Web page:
The Vertical Quadraped: Level 1
The Vertical Quadraped
The movement you just reviewed and covered here in Level 1, the Basic “Prone” Quadraped, is the predecessor to this more progressive and challenging variety of “quadraped” – an exercise that I call the Vertical Quadraped, or “VQ” for short.
What’s our objective with this exercise? Simply put, it’s to train core stability and strength while balancing on a single leg.
If you consider how we do most of the activities we do, especially running, it should be very obvious why it’s important to learn what it means to be stable on a single leg, and then to train it progressively.
How will we learn and then train the VQ progressively?
To provide some context, know this:
- There are three different movements in this Restore Your Stability and Strength program that are progressed through MORE THAN one level of training. This Vertical Quadraped is one of them – the other two are the Crab Bridge (level 1 and level 2) and the Continuous Plank Series.
- Obviously, you’ll want to refer to those movements for specific direction on how to perform them and progress them through various levels of training.
The Vertical Quadraped or “VQ” for short, is one of those movements that becomes increasingly difficult as the weight you’re using increases. This makes it very easy to progress the movement from a basic level to a more advanced level.
Depending upon how good your single leg balance and proprioception is, it might even be VERY easy for you with a very light weight or no weight at all.
For this reason, we’ll learn and approach the VQ, using only a very light weight to start in Level 1.
More information and guidance on the specific loads you will use is coming up. Keep reading!
Remember, mastering the different phases of the movement is critical for success as the weight or load rises, making the movement much more difficult to do correctly!
As our skills improve, we can then begin to use a heavier load, which is what will happen in Level 2 and then in Level 3. Refer to the notes in those sections for guidance on the amount of load to use.
Similarly, don’t forget that nearly all of the information you need to perform the movement correctly and progress it will be in the instructional video. Watch and listen carefully, and repeatedly, for many tips and suggestions on how to get the most from the exercise.
Would you like to read this offline?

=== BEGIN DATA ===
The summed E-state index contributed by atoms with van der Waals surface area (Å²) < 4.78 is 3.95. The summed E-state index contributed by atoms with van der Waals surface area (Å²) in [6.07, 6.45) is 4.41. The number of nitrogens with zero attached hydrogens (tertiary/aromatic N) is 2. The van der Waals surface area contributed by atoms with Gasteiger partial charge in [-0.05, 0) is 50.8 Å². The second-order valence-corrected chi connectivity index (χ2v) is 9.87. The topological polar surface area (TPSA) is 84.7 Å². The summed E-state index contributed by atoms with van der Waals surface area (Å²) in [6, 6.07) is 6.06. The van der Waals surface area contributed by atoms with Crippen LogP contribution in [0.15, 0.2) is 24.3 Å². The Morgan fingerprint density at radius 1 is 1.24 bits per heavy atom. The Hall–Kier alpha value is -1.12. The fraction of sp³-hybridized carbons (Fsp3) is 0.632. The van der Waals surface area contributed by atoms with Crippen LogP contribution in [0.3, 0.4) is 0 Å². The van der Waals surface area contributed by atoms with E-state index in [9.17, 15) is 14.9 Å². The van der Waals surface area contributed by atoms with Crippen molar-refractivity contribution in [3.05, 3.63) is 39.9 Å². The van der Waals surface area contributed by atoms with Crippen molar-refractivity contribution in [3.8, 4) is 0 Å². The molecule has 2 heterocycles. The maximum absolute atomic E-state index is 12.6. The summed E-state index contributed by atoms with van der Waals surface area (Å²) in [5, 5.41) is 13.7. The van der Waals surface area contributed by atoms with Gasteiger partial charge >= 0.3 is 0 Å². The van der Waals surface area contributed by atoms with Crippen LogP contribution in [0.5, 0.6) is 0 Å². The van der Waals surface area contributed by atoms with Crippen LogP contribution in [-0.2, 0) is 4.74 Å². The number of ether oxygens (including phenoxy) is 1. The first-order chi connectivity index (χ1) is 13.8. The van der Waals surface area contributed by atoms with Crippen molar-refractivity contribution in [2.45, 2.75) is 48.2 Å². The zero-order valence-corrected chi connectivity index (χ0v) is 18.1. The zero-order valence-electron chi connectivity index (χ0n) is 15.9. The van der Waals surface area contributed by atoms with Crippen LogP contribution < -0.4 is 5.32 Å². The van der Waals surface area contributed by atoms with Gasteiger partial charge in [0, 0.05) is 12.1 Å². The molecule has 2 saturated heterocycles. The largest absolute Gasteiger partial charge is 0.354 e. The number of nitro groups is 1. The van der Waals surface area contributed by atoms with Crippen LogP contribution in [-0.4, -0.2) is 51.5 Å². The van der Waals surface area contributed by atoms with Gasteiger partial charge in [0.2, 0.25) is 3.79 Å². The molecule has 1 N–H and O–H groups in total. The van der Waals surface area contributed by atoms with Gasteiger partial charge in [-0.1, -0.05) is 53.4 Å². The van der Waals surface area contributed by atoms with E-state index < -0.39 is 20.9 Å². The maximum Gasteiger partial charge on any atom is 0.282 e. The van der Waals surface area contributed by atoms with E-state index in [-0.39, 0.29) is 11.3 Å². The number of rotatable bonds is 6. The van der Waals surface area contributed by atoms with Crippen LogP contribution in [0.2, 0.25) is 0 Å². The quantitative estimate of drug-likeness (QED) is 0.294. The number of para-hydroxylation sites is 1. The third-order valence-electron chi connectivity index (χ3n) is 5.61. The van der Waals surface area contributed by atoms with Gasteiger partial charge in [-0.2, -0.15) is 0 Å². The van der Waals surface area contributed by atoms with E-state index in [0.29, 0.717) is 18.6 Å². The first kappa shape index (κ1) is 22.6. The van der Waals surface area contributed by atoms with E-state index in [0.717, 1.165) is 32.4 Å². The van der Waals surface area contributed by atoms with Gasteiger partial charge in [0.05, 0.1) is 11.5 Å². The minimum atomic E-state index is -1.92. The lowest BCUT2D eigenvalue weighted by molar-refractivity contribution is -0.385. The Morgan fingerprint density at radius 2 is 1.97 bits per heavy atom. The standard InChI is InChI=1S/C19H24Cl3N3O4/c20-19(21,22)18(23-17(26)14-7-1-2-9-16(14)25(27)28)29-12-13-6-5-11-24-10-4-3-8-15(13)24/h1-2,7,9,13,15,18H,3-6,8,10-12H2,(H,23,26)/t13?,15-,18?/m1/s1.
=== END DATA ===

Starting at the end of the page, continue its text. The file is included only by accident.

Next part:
CLICK HERE to print a PDF of the written material on this page. Happy reading!
Training core stability on a single leg is challenging! But it does have many benefits:
- You’ll improve your balance, proprioception, and hip-to-core sequencing.
- Your position during this movement is vertical, which mimics the position you’re in during most of your training and in sports and activities like running.
- Have you ever done an Asymmetric (or suitcase) Carry before? It’s a popular exercise in some circles. This is another variation of that same philosophical approach, but takes it to a higher, more effective and challenging level. And in my mind, it is much more practical because you don’t need a large space. 😊
How do you set up the exercise before beginning?
1. Like ANY of the movements within this program, do it barefooted to maximize proprioception and foot muscle activation.
2. The ideal surface for this exercise is a wood floor.
3. The “support” leg will be referred to and is on the same side as the arm holding the weight. For example, if you’re holding the weight in your left hand, you’ll begin by standing on your left leg and extending your right leg. Got it? This simple element can be confusing. So make sure you’ve got a good handle on this before progressing.
4. The “supported” leg will be referred to and is the leg that is on the opposite side of the arm holding the weight. For example, if you’re holding the weight in your left hand, you’ll begin by standing on your left leg and extending your right leg. The right leg is your “supported” leg.
5. The exercise should be done on BOTH sides of the body.
6. Master the exercise WITHOUT load, first, before adding load. This is our Level 1 goal! 😊
7. Like all of the movements of this nature, it’s very important you practice in front of a mirror so you can evaluate and adjust form to keep your body integrated and in a straight line.
8. When adding load, hold a kettlebell (or dumbbell) exactly as you’d carry a suitcase.
9. The most important thing is to start light and master the movement before adding more load and progressing to Level 2 and then Level 3. This is one of those movements that gets dramatically more difficult as the load goes up, so keep that in mind.
10. As you progress, your goal is to gradually increase the load, making the isometric/static hold in the Quadraped position more challenging.
There are THREE phases to the “VQ”:
Phase 1: Set up the exercise correctly and establish standing, single-leg balance on the support leg. (If you need to, please refer back to Restoration and Foundation for more guidance on both “Small Foot” exercise and on mastering barefoot single leg balance). Your goal in phase 1 is to focus on balance, posture, and breathing.
Phase 2: Execute a smooth controlled “weight pass” from the support leg side to the supported leg side. This IS the most important part of the exercise for training core stability! (Read that again)
Phase 3: Once you’ve established position with the weight on the opposite side of your support leg, you’ll move an arm and leg into the standing isometric quadraped position.